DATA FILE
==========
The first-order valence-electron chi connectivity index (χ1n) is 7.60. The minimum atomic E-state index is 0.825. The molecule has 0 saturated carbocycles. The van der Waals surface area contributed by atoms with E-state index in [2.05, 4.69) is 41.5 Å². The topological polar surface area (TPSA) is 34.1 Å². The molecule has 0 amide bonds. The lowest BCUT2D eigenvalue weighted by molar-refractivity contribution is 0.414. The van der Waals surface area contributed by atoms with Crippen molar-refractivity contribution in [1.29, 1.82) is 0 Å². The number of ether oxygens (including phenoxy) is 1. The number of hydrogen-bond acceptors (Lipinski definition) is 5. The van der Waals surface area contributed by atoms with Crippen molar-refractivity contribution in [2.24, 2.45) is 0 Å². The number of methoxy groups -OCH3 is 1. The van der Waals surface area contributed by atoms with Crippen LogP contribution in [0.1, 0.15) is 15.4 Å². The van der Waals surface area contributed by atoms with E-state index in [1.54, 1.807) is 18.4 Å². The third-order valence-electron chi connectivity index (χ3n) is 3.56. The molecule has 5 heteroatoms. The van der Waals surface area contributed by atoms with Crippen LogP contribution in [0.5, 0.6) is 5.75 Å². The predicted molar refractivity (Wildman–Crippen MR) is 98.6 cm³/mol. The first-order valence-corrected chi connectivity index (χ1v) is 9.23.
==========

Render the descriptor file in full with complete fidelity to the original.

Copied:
The first-order valence-electron chi connectivity index (χ1n) is 7.60. The minimum atomic E-state index is 0.825. The molecule has 0 saturated carbocycles. The van der Waals surface area contributed by atoms with E-state index in [2.05, 4.69) is 41.5 Å². The topological polar surface area (TPSA) is 34.1 Å². The molecule has 0 amide bonds. The lowest BCUT2D eigenvalue weighted by molar-refractivity contribution is 0.414. The van der Waals surface area contributed by atoms with Crippen molar-refractivity contribution in [1.29, 1.82) is 0 Å². The number of ether oxygens (including phenoxy) is 1. The number of hydrogen-bond acceptors (Lipinski definition) is 5. The van der Waals surface area contributed by atoms with Crippen molar-refractivity contribution in [2.24, 2.45) is 0 Å². The number of methoxy groups -OCH3 is 1. The van der Waals surface area contributed by atoms with Crippen LogP contribution in [0.1, 0.15) is 15.4 Å². The van der Waals surface area contributed by atoms with E-state index in [1.54, 1.807) is 18.4 Å². The third-order valence-electron chi connectivity index (χ3n) is 3.56. The molecule has 5 heteroatoms. The van der Waals surface area contributed by atoms with Crippen LogP contribution in [0.5, 0.6) is 5.75 Å². The predicted molar refractivity (Wildman–Crippen MR) is 98.6 cm³/mol. The first-order valence-corrected chi connectivity index (χ1v) is 9.23.